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When Hala Gorani, CNN anchor during my Mother’s Day interview, implied that our brave new maternal world—now teeming with first time mothers over 40—had outgrown ageism, I was taken aback.
Not that I criticize her for it, but she was seeing the issue from her own perspective—that she had many mature mom friends. Surely, the issue of discrimination against mothers based on their age is now passé?
I have to admit that, recently, I’ve received a few emails from moms in their mid-to-late 40’s who’ve told me that they’ve experienced nothing but support and acceptance from neighbors, friends and other moms.
Could they be the moms whose genetics come with built-in Botox?
Or have we just come a long way since the 80’s test-tube baby and the hills are alive with the tender seedlings of social acceptance for midlife motherhood?
After all, what choice did they have? Like I’ve said all along, you can’t stop a flourishing army, nor is there any point in closing the barn door after the horse has bolted.
What do I mean by that exactly? We’re in the midst of a mini-midlife mom baby boom. Ergo, through sheer growth of numbers—a 6% increase in birthrate for women over 40 in the last 2 years to be precise—the reality of mature motherhood is a fait accompli.
But do I think the general public was rushing out to meet us with flowers and love letters as if we are visiting royalty?
The maternal age thing has been rammed down their necks in the supermarkets, the schools and the parish churches. In short, as Moose A. Moose puts it—everywhere we go.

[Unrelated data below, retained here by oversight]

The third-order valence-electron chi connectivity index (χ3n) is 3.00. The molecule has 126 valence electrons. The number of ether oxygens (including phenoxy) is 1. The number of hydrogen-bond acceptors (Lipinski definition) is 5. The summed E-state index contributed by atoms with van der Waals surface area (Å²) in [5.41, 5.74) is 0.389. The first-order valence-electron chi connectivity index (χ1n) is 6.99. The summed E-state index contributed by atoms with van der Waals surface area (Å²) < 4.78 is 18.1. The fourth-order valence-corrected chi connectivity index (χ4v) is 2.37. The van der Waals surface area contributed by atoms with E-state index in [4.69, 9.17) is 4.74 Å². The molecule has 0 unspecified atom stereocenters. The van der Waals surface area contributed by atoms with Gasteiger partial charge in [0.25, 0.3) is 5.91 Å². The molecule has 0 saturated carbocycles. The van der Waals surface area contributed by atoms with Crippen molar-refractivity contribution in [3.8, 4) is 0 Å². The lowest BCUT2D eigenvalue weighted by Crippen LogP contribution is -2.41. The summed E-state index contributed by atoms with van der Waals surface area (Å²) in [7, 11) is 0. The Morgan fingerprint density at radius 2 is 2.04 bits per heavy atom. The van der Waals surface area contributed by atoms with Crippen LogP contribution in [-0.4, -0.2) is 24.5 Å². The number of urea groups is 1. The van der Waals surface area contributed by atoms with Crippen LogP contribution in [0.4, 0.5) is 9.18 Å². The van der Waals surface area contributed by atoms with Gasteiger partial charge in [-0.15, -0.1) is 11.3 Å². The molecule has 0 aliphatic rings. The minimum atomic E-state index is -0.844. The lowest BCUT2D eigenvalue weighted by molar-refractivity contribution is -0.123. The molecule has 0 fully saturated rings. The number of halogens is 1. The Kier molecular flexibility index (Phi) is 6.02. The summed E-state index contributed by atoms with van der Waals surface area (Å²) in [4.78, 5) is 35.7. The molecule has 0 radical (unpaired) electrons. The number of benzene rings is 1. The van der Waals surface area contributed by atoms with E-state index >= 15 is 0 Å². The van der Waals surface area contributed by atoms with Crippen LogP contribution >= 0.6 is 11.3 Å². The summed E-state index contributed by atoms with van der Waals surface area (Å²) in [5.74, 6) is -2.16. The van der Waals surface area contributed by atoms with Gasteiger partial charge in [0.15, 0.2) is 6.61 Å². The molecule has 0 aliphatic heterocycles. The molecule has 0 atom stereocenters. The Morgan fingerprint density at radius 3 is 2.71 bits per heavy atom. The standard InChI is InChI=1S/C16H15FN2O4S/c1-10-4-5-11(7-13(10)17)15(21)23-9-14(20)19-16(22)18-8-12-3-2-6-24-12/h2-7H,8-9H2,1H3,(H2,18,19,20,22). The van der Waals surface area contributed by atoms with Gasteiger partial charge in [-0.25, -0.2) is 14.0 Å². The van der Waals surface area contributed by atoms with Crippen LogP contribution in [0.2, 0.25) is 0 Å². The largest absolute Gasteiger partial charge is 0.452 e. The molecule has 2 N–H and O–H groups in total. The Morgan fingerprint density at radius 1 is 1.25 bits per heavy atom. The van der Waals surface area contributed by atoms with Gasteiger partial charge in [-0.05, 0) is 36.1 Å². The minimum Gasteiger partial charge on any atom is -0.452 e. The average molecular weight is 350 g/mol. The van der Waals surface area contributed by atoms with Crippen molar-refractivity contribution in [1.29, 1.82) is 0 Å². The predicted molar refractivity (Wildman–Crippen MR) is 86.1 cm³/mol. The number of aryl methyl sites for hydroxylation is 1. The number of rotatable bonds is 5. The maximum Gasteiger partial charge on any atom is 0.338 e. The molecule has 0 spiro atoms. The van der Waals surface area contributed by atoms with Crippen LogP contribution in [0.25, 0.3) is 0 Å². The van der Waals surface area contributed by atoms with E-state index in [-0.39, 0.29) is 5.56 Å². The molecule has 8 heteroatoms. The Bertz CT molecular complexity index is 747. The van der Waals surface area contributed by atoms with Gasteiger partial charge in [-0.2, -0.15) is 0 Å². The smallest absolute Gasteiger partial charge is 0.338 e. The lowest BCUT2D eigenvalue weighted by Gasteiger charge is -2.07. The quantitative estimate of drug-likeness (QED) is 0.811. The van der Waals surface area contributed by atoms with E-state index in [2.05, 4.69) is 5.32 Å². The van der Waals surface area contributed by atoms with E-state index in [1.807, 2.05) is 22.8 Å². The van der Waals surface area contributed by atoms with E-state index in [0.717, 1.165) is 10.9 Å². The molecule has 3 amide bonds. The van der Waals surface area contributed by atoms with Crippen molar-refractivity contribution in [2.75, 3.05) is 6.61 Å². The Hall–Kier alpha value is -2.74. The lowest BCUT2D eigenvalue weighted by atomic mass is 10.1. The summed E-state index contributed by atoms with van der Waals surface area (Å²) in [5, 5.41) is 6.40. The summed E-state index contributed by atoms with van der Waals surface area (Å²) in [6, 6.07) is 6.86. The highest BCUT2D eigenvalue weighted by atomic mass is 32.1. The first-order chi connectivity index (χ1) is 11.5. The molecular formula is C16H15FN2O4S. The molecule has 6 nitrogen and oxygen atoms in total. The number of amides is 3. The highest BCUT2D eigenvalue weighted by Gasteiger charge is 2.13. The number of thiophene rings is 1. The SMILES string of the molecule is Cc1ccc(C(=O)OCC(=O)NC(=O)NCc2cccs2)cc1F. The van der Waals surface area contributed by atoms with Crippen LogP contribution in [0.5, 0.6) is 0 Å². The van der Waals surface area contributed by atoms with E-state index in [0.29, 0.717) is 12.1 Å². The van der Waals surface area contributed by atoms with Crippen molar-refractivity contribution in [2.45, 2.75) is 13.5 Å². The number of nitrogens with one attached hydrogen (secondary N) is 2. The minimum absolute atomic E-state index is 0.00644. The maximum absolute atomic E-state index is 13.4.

I still believe that, generally speaking, our society has a deep-seated discomfort with mature motherhood that has nearly birthed itself into an official cultural taboo.
That reality was driven home to me yesterday when I was our A Child After 40 online community board and a member chimed in with the latest “grandma story.”
The 49-year-old mom was with her twin toddler girls when she visited the restroom at a department store. A woman, who was applying her lipstick in the mirror, glanced over at the girls and smiled.
She commented that they were beautiful and added: “I have ten of my own—grandchildren are such fun, aren’t they?”
When twin-mom began to hint at the truth, the stranger beat a hasty retreat.
Just in case we have a few head-scratchers, here’s a definition of prejudice:
prej•u•dice (prj-ds)n.
a. An adverse judgment or opinion formed beforehand or without knowledge or examination of the facts.
b. A preconceived preference or idea.

So, was Hala Gorani right? Is social discrimination against later life motherhood virtually extinct? In my opinion, the jury’s still out.

Notes for this blog:
Angel La Liberte is the founder of the website Flower Power Mom—The Truth About Motherhood After 40 (www.flowerpowermom.com), a regular blog featuring news, commentary, real mom stories and expert advice about motherhood after 40. She gave birth to her children at 41 and 44 after conceiving naturally.
A CHILD AFTER 40. The first online community to empower women on the journey of motherhood after 40, launching at www.flowerpowermom.com/a-child-after-40.

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14 Responses to Prejudice, What Prejudice?